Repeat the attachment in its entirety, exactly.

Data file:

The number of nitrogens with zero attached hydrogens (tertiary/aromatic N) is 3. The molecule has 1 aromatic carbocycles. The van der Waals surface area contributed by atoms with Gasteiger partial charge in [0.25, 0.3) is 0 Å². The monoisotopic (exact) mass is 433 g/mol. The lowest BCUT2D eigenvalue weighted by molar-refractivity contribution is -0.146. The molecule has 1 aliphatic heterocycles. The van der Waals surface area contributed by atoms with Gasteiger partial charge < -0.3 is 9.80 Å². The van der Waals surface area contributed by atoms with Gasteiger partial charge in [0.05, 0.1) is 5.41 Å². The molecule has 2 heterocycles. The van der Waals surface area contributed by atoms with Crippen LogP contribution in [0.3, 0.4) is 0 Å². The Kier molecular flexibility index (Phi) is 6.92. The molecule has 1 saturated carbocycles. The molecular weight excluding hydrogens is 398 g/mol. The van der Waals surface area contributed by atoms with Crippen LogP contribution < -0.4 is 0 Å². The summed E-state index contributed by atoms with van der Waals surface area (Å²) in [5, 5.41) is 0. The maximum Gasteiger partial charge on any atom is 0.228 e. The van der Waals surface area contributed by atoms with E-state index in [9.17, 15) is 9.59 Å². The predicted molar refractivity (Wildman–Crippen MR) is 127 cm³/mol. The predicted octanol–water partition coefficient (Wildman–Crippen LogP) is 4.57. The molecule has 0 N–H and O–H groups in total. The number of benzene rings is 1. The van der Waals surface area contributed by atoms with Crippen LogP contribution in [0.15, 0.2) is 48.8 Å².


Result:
The number of nitrogens with zero attached hydrogens (tertiary/aromatic N) is 3. The molecule has 1 aromatic carbocycles. The van der Waals surface area contributed by atoms with Gasteiger partial charge in [0.25, 0.3) is 0 Å². The monoisotopic (exact) mass is 433 g/mol. The lowest BCUT2D eigenvalue weighted by molar-refractivity contribution is -0.146. The molecule has 1 aliphatic heterocycles. The van der Waals surface area contributed by atoms with Gasteiger partial charge < -0.3 is 9.80 Å². The van der Waals surface area contributed by atoms with Gasteiger partial charge in [0.05, 0.1) is 5.41 Å². The molecule has 2 heterocycles. The van der Waals surface area contributed by atoms with Crippen LogP contribution in [0.3, 0.4) is 0 Å². The Kier molecular flexibility index (Phi) is 6.92. The molecule has 1 saturated carbocycles. The molecular weight excluding hydrogens is 398 g/mol. The van der Waals surface area contributed by atoms with Crippen LogP contribution < -0.4 is 0 Å². The summed E-state index contributed by atoms with van der Waals surface area (Å²) in [5, 5.41) is 0. The maximum Gasteiger partial charge on any atom is 0.228 e. The van der Waals surface area contributed by atoms with E-state index in [9.17, 15) is 9.59 Å². The predicted molar refractivity (Wildman–Crippen MR) is 127 cm³/mol. The predicted octanol–water partition coefficient (Wildman–Crippen LogP) is 4.57. The molecule has 0 N–H and O–H groups in total. The number of benzene rings is 1. The van der Waals surface area contributed by atoms with Crippen LogP contribution in [0.15, 0.2) is 48.8 Å².